Fig. 6.
Fig. 6.:
Comparison of radiographs of (A) low- and (B) very high–pressure injection studies from the same cadaver (No. 9). In the very high–pressure study (B, 211 mm Hg), note the diffuse filling of perforators, their small and large caliber branches, and significant venous filling. This “snowstorm” renders the study difficult to interpret as overlapping arterial and venous territories are virtually indistinguishable. Significantly, however, the perforators and their branches are not increased in size by comparison with low-pressure injection in the contralateral limb (A, 71 mm Hg), and there is again more extensive filling of venous tributaries at a high pressure.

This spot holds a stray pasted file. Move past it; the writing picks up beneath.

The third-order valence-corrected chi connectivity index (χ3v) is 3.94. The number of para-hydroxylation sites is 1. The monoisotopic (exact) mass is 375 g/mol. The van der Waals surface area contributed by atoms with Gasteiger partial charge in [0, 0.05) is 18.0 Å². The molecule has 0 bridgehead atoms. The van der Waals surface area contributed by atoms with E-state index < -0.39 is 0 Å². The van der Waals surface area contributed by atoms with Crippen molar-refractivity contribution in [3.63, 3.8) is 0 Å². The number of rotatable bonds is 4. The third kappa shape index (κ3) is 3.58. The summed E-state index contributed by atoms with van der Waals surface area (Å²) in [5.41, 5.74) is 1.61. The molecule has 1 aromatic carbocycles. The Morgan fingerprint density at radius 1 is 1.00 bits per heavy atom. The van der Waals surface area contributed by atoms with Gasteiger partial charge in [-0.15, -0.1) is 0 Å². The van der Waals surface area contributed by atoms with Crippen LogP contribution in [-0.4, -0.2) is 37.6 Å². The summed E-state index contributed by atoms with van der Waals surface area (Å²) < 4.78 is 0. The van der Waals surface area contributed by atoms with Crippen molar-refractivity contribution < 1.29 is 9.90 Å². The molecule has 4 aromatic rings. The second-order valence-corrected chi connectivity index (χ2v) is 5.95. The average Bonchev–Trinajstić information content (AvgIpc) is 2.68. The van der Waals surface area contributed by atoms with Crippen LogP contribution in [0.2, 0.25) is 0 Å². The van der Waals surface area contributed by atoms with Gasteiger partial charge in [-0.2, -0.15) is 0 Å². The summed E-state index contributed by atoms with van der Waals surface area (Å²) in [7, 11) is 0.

Fig. 7.
Fig. 7.:
Schematic diagram of (A) low- and (B) high-pressure filling of the same perforator’s anastomotic network. Note that there is increased perfusion of the finer network at a high pressure, but the diameter of the perforators branches and their true (large arrows) and choke (small arrows) anastomoses are unchanged.

Unsurprisingly, there was a significant association between rate of injection and recorded maximum perfusion pressure (P = 0.018). It is worth nothing that optimal perfusion of perforators and their anastomotic network was obtained with the peristaltic pump at a high injection rate (155–211 mm Hg perfusion pressure). However, even following low-rate injection (51–103 mm Hg), perforators and their large caliber branches demonstrated good filling. Smaller caliber anastomotic vessels, by comparison, only filled at a higher pressure (Fig. 5E, F).